UMU Students and Faculty Present at San Diego Experimental Biology Conference
May 10, 2016
SAN DIEGO, California – Members of University of Mount Union science programs were chosen to present at the Experimental Biology Conference in San Diego, California this past April.
Junior exercise science major Bridget Smith, junior biochemistry majors Ellis Beardsley and Grant Slack, Dr. Lonnie Lowery, associate professor of exercise science and Dr. Keith Miller, assistant professor of chemistry and biochemistry were all selected to present their research at the conference.
“The part of the trip that was most exciting was the presenting,” Slack explained. “The Experimental Biology Conference is a large conference with many professionals representing a multitude of fields. It was a great opportunity to get to present research as an undergraduate student that I have been a part of conducting. Also, I had never been to California, so that was a perk too.”
In fact, the researchers agreed the location of the conference was an added bonus.
“I was super excited that the conference was in California so that I could represent Mount Union and the Exercise Science program as an undergraduate scientific author in a part of the country that I had never been to before!” Smith states. “Plus, it was very warm, which was a nice change from the cold Ohio weather!”
While the warmer temperatures are exciting, the true fun comes from the conference itself.
“I also could not wait to meet other researchers and see what they are doing in their labs,” Smith continues. “It was a great opportunity to learn about all areas in the field of biology and be able to network.”
Both students have worked with their peers and faculty to conduct the most well-rounded and in-depth research possible. Lowery also stated that he feels it is important to collaborate with other faculty members across Mount Union’s campus. He feels the ability to bolster student’s knowledge helps with the chance to be interdepartmental in research opportunities.
“The research I conducted for this abstract involved seeing if caffeine could be used to enhance stretch reflex induced bench press repetitions in resistance trained college students using VIA instant coffee,” explains Slack. “Our hypothesis was that because the stretch reflex is a dopaminergic system and coffee is known to increase catecholamine production that stacking the two should yield further lifting enhancement. The results we found indicated significant increases in bench press power and velocity for the VIA vs. Decaffeinated and trends toward increases in force and time to peak power.”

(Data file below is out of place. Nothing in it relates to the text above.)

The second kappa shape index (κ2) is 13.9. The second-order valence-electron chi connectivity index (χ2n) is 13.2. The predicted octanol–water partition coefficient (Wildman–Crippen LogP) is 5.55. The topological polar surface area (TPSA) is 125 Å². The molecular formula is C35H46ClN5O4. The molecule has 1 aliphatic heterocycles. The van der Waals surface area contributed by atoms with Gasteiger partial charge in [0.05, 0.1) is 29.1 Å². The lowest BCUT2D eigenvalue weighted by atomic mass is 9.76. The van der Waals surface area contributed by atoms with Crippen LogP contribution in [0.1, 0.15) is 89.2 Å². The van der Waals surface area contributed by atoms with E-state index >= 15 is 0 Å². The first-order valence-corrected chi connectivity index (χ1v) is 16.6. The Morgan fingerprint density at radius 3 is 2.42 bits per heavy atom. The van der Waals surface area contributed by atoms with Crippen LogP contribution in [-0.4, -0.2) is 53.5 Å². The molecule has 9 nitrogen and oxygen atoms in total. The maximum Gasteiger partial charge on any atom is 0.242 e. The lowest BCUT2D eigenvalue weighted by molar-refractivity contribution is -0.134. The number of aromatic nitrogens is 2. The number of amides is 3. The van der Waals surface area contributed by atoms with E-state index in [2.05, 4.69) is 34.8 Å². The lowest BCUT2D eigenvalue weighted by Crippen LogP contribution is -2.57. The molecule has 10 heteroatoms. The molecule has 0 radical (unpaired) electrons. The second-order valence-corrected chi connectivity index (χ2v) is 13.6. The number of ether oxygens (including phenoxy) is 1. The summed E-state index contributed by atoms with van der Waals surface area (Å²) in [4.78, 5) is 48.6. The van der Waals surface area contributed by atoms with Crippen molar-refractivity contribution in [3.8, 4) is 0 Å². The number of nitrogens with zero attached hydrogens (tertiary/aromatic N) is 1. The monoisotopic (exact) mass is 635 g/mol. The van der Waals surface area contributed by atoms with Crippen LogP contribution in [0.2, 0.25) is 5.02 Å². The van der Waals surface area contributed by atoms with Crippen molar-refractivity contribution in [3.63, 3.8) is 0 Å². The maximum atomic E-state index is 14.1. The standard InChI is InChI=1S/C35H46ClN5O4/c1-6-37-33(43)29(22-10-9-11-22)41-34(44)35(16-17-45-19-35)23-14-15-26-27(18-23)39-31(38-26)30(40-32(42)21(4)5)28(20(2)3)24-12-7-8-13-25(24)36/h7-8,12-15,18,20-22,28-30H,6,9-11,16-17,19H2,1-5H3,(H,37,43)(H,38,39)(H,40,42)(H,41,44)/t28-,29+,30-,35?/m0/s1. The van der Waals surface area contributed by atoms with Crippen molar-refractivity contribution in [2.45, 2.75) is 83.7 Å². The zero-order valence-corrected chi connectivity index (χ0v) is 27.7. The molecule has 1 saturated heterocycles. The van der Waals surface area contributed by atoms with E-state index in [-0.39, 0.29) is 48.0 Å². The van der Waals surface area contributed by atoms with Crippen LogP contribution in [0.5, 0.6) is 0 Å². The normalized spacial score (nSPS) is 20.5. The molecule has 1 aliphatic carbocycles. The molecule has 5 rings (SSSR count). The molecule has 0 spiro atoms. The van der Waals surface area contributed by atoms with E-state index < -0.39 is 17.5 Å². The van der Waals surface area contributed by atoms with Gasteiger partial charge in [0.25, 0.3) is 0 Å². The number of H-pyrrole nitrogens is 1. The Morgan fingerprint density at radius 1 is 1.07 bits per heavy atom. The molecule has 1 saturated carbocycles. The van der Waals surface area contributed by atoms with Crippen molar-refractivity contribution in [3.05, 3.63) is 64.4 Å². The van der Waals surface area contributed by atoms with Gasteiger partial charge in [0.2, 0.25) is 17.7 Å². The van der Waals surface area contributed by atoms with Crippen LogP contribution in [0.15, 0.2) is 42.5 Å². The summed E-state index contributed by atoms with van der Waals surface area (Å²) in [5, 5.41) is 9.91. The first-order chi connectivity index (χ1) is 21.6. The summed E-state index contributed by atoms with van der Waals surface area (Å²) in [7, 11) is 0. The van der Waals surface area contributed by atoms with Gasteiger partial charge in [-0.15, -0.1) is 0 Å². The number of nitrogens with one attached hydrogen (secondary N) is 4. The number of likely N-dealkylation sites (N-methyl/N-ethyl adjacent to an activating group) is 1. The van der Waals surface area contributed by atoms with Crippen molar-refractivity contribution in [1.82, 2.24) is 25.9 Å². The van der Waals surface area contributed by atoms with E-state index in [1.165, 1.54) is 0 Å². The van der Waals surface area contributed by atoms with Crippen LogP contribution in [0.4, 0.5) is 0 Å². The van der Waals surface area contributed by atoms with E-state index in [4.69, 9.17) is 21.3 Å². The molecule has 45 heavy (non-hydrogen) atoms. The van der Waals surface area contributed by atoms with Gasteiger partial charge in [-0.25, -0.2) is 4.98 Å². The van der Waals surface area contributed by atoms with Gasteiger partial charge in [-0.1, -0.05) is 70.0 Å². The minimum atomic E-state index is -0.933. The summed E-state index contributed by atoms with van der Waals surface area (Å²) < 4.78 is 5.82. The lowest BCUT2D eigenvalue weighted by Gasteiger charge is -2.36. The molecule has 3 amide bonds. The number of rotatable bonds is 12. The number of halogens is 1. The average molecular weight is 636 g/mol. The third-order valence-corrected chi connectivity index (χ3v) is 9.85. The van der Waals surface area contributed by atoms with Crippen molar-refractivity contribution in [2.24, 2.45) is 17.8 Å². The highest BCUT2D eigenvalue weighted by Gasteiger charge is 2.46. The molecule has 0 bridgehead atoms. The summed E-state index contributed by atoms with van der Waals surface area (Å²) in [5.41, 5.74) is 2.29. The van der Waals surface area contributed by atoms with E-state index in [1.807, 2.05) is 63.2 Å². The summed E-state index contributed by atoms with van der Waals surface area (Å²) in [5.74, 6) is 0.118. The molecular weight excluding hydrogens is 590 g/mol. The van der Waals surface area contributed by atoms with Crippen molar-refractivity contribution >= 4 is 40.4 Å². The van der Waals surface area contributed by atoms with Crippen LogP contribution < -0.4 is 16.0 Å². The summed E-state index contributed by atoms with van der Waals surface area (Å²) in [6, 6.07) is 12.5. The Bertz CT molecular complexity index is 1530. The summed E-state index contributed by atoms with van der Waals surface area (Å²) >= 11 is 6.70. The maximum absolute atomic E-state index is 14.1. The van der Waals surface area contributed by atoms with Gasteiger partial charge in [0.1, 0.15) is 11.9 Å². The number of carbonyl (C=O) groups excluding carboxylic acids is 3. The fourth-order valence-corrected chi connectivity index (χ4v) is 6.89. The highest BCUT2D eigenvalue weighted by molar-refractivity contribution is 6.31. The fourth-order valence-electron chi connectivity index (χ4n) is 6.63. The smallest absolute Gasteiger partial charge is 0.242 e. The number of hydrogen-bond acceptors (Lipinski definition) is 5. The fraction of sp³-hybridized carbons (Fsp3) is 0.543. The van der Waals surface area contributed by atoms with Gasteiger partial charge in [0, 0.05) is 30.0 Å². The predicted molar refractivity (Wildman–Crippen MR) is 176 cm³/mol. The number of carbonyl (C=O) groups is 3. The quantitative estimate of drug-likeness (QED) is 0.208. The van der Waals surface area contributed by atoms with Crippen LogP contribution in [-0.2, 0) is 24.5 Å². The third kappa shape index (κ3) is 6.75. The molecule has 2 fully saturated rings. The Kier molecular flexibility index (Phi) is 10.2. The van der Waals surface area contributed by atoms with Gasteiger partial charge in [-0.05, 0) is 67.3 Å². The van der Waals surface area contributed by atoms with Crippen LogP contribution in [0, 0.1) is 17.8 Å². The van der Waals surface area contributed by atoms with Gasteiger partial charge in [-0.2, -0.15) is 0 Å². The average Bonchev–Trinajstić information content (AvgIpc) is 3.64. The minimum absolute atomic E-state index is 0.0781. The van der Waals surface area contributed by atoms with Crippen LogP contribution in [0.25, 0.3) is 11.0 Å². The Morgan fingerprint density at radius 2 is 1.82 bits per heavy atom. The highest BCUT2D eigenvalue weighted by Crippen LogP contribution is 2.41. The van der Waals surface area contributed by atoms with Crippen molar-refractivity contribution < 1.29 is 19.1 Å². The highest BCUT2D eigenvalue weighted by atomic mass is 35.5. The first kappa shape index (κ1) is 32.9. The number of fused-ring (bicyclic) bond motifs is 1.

“My research looked at how bench press performance was affected after consumption of coffee, decaffeinated coffee, and water,” Smith said. “Our participants came in three separate times. Each time they were given a different drink and they were not told if it contained caffeine or not. Water was the exception to this though, because there was no way to disguise water. The participants took a survey before they drank the coffee, an hour and a half after they drank the coffee, and after they exercised to measure psychological levels of alertness, focus, and energy.”
“Then, the participants performed a series of bench press exercises while hooked up to an EMG machine and a machine that measured power output. Previous research has found that caffeine consumption does improve bench press performance, so we wanted to see if performance improved when a person believed that they consumed caffeine but didn’t. This research found that while participants did report feeling more alert when they thought they drank caffeine, they did not physically perform as well as they did when they actually drank it.”
Of course, this conference was not just a singular chance to present their research – it was a stepping-stone toward the goals of both researchers.
“My plan for the future is to attend medical school. It is my goal to become an orthopedic surgeon,” Slack stated. “This conference will be a great opportunity to network with professionals from many scientific fields. Additionally, it is a great resume builder to have published research as an undergraduate.”
Smith agreed with her fellow researcher, saying, “After graduation, I want to go to medical school and become a cardiologist. This conference is really useful in reaching this goal because it will give me a chance to learn about research and possible advances in the medical field that may be seen in the future. I’ll also be more competitive for medical school because I’ll have had the opportunity to publish my own research, and present it among masters and doctorate candidates. Most undergraduate students, especially at a small university, don’t get the opportunity to do either of these things.”